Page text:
Jarrow, Tyne & Wear, United Kingdom
July 12, 2004
Built in 1410 to enshrine a portrait of Yi Seong-gye, the local born founder of the Yi or Joseon Dynasty, Gyeonggijeon Shrine rivals the Gaeksa as the most impressive of Jeonju’s historical monuments. The entrance is directly opposite Jeon-dong, marked by a painted main gate and a small tourist information booth. The main structures, whilst not particularly impressive in themselves, are set in the middle of walled grounds full of pine and bamboo trees, dusty paths leading through overhanging branches and aged wooden doors. Yi’s portrait is sited in a rear building, typically full-length with austere facial features and subdued colours, occupying the centre of a three sided building lined with portraits of some of his more renowned successors – Sejong, Yeongjo, Gojong and Jeongjo – and a number of original palanquins used in official ceremonies, such as the carrying of the portraits to the shrine.
To the right of the central shrine area a raised wooden building known as the Jeonju Sago holds historical archives detailing the administrative affairs of the king. A little further towards the external stone wall, close to a thick corner of bamboo, a stupa and stele hold placenta from the birth of King Yejong.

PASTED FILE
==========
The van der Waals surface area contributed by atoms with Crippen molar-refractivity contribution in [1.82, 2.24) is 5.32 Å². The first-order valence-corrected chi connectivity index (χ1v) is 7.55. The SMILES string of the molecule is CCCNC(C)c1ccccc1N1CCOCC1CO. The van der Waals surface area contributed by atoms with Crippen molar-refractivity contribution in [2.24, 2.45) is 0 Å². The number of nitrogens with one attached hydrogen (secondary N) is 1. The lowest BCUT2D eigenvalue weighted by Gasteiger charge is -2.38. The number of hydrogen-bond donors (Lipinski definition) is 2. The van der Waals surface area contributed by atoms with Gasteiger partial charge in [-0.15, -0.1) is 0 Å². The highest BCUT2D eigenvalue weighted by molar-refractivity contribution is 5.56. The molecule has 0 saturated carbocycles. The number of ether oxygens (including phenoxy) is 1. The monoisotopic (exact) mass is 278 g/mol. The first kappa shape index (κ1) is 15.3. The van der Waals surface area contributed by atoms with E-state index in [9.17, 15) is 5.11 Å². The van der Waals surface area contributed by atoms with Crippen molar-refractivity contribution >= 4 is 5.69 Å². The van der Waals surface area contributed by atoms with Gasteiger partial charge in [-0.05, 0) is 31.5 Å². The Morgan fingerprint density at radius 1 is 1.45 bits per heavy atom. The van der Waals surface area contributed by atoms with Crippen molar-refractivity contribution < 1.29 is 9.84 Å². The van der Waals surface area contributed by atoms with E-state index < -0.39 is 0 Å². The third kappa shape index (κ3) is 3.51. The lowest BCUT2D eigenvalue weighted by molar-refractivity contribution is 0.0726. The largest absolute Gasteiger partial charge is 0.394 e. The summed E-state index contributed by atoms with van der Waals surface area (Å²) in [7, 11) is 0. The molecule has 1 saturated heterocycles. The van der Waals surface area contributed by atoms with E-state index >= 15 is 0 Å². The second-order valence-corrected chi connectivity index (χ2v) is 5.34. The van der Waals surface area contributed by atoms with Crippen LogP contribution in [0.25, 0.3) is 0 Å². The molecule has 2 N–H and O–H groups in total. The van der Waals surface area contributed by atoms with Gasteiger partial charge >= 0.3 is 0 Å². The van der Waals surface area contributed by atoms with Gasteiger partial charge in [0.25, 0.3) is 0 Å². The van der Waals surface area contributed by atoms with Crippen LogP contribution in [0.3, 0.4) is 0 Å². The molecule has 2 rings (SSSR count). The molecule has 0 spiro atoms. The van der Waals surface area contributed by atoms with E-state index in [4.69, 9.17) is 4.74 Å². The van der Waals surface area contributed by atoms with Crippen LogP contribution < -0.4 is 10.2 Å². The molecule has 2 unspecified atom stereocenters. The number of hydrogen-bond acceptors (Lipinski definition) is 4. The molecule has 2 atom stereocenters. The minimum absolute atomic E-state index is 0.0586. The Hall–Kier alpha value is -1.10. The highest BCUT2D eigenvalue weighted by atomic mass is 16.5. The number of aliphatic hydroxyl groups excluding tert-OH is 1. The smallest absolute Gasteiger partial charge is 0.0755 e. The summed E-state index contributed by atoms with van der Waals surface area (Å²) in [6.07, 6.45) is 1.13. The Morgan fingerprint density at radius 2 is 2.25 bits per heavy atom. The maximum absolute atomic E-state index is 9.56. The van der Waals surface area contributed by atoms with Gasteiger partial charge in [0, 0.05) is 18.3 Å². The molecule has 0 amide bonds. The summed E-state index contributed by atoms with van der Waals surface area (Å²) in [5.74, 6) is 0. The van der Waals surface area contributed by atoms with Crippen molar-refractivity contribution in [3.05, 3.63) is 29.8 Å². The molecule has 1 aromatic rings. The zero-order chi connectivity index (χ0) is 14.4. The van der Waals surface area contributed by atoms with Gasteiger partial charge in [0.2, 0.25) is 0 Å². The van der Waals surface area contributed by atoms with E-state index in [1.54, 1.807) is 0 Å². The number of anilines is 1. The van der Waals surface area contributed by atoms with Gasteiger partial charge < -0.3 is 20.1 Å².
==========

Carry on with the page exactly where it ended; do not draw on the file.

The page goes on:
Leaving Gyeonggijeon, turn left and follow the road up to the Traditional Crafts Exhibition Centre, which sells a number of handmade products such as the famous Jeonju folded fans, Mulberry paper and calligraphy brushes. Continue on until you reach a T-junction, then follow the uphill path to the top, where a small road branches off to the right and Omokdae Pavilion, an historic site where King Mokjo once fought a tiger and Yi Seong-gye held a banquet to celebrate his victory over Japanese troops twelve years before he seized the throne. The views from here promise much but the tree cover obscures most of the traditional housing zone located below, meaning you can skip the whole thing with no real sense of loss. Of more interest is the Hynaggyo, a 17th century Confucian Academy hidden away to the right of the main road (walk under the footbridge and take the path that drops down to the right about 100 metres further on). From here you can loop back round past the Traditional Culture Centre and Calligraphy Museum to the rear of the cathedral.
From journal Where Dynasties Begin